Myrna and I

December 17, 1993|By Fred Rasmussen

IT WAS going to be a rather routine trip back to Boston, I thought. I'd just boarded Amtrak's Senator at New York's Penn Station on a warm August afternoon in 1973.

Then she sat down next to me.

Well, almost. A table separated us. A middle-aged lady, on my right, sank her nails into my arm and whispered, "Do you know who that is?"

I said I did.

"Why, it's Myrna Loy!" she exclaimed.

Myrna Loy, still a freckle-faced redhead whom I would have expected to be more at home in a deluxe Pullman drawing room, had seated herself in a somewhat forlorn parlor car of the former New York, New Haven & Hartford Railroad.

Here in the flesh was that cool 1930s motion picture sophisticate who, as Nora Charles in the "Thin Man" movies, seemed to live in an endless series of expensive hotel suites with her detective husband Nick, played by William Powell.

Powell was always dressed to perfection in Saville Row cut lounge suits and snap-brim fedoras. His wonderfully wavy hair was parted in the middle and combed back in the style of the day. His expressive eyes and pencil mustache always gave the impression that he was up to something.

They were the perfect picture of urbanity, perpetually smoking and downing martinis mixed in a wonderful art deco cocktail shaker that looked as though it had been lifted from the observation bar of the Queen Mary. Even the Charles' dog Asta was urbane, for heaven's sake.

And now she was all mine. Well, almost. I glared at the woman on my right, who was in a state of hysteria but managing to keep quiet.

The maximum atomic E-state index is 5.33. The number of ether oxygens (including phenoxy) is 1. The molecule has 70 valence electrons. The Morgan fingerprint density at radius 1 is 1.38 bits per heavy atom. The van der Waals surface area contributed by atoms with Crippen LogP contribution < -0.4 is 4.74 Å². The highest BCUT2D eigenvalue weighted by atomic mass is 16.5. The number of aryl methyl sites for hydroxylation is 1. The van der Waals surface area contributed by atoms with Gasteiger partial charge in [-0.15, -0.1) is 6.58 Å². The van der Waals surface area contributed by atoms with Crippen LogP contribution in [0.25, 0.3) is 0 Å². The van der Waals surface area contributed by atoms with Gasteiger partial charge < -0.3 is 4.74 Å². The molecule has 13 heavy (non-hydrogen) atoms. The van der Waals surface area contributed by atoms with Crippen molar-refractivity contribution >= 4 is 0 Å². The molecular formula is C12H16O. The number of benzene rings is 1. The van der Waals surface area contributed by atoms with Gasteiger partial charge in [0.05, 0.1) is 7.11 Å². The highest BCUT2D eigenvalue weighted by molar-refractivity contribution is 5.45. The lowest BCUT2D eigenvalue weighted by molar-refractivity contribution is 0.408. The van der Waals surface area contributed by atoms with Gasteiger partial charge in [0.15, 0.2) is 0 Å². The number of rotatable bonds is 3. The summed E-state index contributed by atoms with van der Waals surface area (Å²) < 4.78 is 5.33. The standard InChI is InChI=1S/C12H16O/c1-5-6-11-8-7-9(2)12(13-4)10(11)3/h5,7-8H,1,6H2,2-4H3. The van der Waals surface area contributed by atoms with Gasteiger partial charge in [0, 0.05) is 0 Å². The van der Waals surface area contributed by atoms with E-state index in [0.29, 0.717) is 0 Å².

Myrna Loy removed a portable radio from her pocketbook, attached its earpiece and started to read from a stack of newspapers she had brought along.

I decided to take the plunge. "I'm having a cocktail, Miss Loy, would you care to, uh, join me?" I croaked.

"I'd be delighted," she said.

"I've always enjoyed your films," I said.

"Now wait a minute. You're too young to remember my films," she said with a little laugh that I had seen her give Powell when he did something that amused her.

"The late show," I sputtered back.

And then she pinned me to the wall.

"Which one?"

"Miss Loy, I loved that scene when you gave William Powell a revolver for Christmas," I said, "and he sat in bed and shot the balls off the Christmas tree."

"Oh, doesn't every man want to do that?" she asked with the laugh heard 'round the world in darkened theaters nearly four decades earlier.

I wondered how many women watching those films consciously or unconsciously tried to imitate it and be like Myrna Loy and amuse their husbands and boyfriends the same way she amused Nick Charles.

When she learned that I was moving to Baltimore, she said, "Baltimore was always kind to me, and especially The Sun when I played Ford's."

Then the porter approached and said, "Miss Loy, I used to take care of you before the war on the Coast Starlight when you rode the train to San Francisco."

"I just adored the baked potatoes they served in the diner on that train," she replied.

She asked me where I was going. I told her I was returning to my home in Boston. She said she was going to Westerly, R.I., to visit a nephew and his family.

Clearing my throat, I took another plunge. "Miss Loy, if I go home tonight and tell my wife that I rode up on the train with you, she's not going to believe me."

"Do you have a business card?" I did. She took it, found a pen, wrote on it and pressed it back in my hand: "All good wishes! Myrna Loy."

As we approached Westerly, she shook my hand and thanked me for the drink and the conversation, and then she was gone.

I watched her step off the train and into the arms of relatives. People passing on the platform failed to recognize this actress whose face had flickered on movie screens for more than half a century and who had the most charming, pert way of asking for a drink:

"Why Nicky, I'd love a maahtini!"

The card is still on my wife's mirror, and now that both the "Charleses" are dead, Powell in 1984, Myrna Loy this week, their photos are on our refrigerator.

Fred Rasmussen writes obituaries for The Baltimore Sun.

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